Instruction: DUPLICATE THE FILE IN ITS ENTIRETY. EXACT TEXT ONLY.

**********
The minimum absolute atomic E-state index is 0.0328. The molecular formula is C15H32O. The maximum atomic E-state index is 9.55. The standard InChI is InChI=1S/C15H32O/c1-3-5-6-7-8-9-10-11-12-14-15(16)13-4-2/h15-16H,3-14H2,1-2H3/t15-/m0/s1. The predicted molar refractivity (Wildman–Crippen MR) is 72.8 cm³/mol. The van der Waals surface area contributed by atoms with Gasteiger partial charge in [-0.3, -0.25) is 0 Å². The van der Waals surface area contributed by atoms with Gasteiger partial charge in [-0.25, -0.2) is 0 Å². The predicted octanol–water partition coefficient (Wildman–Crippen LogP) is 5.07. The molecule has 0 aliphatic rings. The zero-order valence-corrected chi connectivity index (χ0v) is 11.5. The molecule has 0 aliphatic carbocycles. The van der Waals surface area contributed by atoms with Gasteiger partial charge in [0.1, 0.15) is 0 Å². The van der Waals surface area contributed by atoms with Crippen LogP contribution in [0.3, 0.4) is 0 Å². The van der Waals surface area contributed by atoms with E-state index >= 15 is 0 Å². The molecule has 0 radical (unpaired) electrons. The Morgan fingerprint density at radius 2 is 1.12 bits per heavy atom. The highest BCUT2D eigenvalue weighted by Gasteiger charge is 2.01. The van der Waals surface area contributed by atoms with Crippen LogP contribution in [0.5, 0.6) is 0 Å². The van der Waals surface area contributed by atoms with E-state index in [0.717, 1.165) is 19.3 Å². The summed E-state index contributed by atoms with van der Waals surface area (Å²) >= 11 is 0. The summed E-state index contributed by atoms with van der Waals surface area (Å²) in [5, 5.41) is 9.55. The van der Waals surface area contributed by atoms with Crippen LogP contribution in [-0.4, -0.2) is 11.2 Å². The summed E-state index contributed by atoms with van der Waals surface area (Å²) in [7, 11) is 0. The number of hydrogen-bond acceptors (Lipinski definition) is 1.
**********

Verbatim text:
The minimum absolute atomic E-state index is 0.0328. The molecular formula is C15H32O. The maximum atomic E-state index is 9.55. The standard InChI is InChI=1S/C15H32O/c1-3-5-6-7-8-9-10-11-12-14-15(16)13-4-2/h15-16H,3-14H2,1-2H3/t15-/m0/s1. The predicted molar refractivity (Wildman–Crippen MR) is 72.8 cm³/mol. The van der Waals surface area contributed by atoms with Gasteiger partial charge in [-0.3, -0.25) is 0 Å². The van der Waals surface area contributed by atoms with Gasteiger partial charge in [-0.25, -0.2) is 0 Å². The predicted octanol–water partition coefficient (Wildman–Crippen LogP) is 5.07. The molecule has 0 aliphatic rings. The zero-order valence-corrected chi connectivity index (χ0v) is 11.5. The molecule has 0 aliphatic carbocycles. The van der Waals surface area contributed by atoms with Gasteiger partial charge in [0.1, 0.15) is 0 Å². The van der Waals surface area contributed by atoms with Crippen LogP contribution in [0.3, 0.4) is 0 Å². The van der Waals surface area contributed by atoms with E-state index >= 15 is 0 Å². The molecule has 0 radical (unpaired) electrons. The Morgan fingerprint density at radius 2 is 1.12 bits per heavy atom. The highest BCUT2D eigenvalue weighted by Gasteiger charge is 2.01. The van der Waals surface area contributed by atoms with Crippen LogP contribution in [0.5, 0.6) is 0 Å². The van der Waals surface area contributed by atoms with E-state index in [0.717, 1.165) is 19.3 Å². The summed E-state index contributed by atoms with van der Waals surface area (Å²) >= 11 is 0. The summed E-state index contributed by atoms with van der Waals surface area (Å²) in [5, 5.41) is 9.55. The van der Waals surface area contributed by atoms with Crippen LogP contribution in [-0.4, -0.2) is 11.2 Å². The summed E-state index contributed by atoms with van der Waals surface area (Å²) in [7, 11) is 0. The number of hydrogen-bond acceptors (Lipinski definition) is 1.